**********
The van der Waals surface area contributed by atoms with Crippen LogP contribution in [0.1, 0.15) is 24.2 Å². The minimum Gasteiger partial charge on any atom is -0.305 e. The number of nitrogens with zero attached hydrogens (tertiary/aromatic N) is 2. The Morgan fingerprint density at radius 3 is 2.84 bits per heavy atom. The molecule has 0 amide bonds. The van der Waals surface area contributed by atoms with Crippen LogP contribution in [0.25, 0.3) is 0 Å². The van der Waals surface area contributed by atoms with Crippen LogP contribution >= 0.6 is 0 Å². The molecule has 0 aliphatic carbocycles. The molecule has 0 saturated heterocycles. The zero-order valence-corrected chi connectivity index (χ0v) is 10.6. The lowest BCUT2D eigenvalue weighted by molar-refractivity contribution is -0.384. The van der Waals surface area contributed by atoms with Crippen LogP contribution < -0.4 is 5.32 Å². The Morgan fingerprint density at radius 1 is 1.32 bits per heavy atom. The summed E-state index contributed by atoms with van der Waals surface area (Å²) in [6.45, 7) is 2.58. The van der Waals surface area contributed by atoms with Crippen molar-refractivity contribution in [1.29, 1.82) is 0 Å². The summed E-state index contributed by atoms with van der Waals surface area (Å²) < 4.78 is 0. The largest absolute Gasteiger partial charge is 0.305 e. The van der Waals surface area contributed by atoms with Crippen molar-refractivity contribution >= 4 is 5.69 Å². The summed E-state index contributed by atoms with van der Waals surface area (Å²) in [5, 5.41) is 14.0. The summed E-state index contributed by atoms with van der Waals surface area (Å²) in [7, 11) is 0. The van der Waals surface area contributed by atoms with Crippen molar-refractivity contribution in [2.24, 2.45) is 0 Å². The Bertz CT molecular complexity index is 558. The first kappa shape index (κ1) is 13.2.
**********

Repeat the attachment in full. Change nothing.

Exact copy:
The van der Waals surface area contributed by atoms with Crippen LogP contribution in [0.1, 0.15) is 24.2 Å². The minimum Gasteiger partial charge on any atom is -0.305 e. The number of nitrogens with zero attached hydrogens (tertiary/aromatic N) is 2. The Morgan fingerprint density at radius 3 is 2.84 bits per heavy atom. The molecule has 0 amide bonds. The van der Waals surface area contributed by atoms with Crippen LogP contribution in [0.25, 0.3) is 0 Å². The van der Waals surface area contributed by atoms with Crippen LogP contribution >= 0.6 is 0 Å². The molecule has 0 aliphatic carbocycles. The molecule has 0 saturated heterocycles. The zero-order valence-corrected chi connectivity index (χ0v) is 10.6. The lowest BCUT2D eigenvalue weighted by molar-refractivity contribution is -0.384. The van der Waals surface area contributed by atoms with Crippen LogP contribution < -0.4 is 5.32 Å². The Morgan fingerprint density at radius 1 is 1.32 bits per heavy atom. The summed E-state index contributed by atoms with van der Waals surface area (Å²) in [6.45, 7) is 2.58. The van der Waals surface area contributed by atoms with Crippen molar-refractivity contribution in [1.29, 1.82) is 0 Å². The summed E-state index contributed by atoms with van der Waals surface area (Å²) < 4.78 is 0. The largest absolute Gasteiger partial charge is 0.305 e. The van der Waals surface area contributed by atoms with Crippen molar-refractivity contribution >= 4 is 5.69 Å². The summed E-state index contributed by atoms with van der Waals surface area (Å²) in [5, 5.41) is 14.0. The summed E-state index contributed by atoms with van der Waals surface area (Å²) in [7, 11) is 0. The van der Waals surface area contributed by atoms with Crippen molar-refractivity contribution in [2.24, 2.45) is 0 Å². The Bertz CT molecular complexity index is 558. The first kappa shape index (κ1) is 13.2.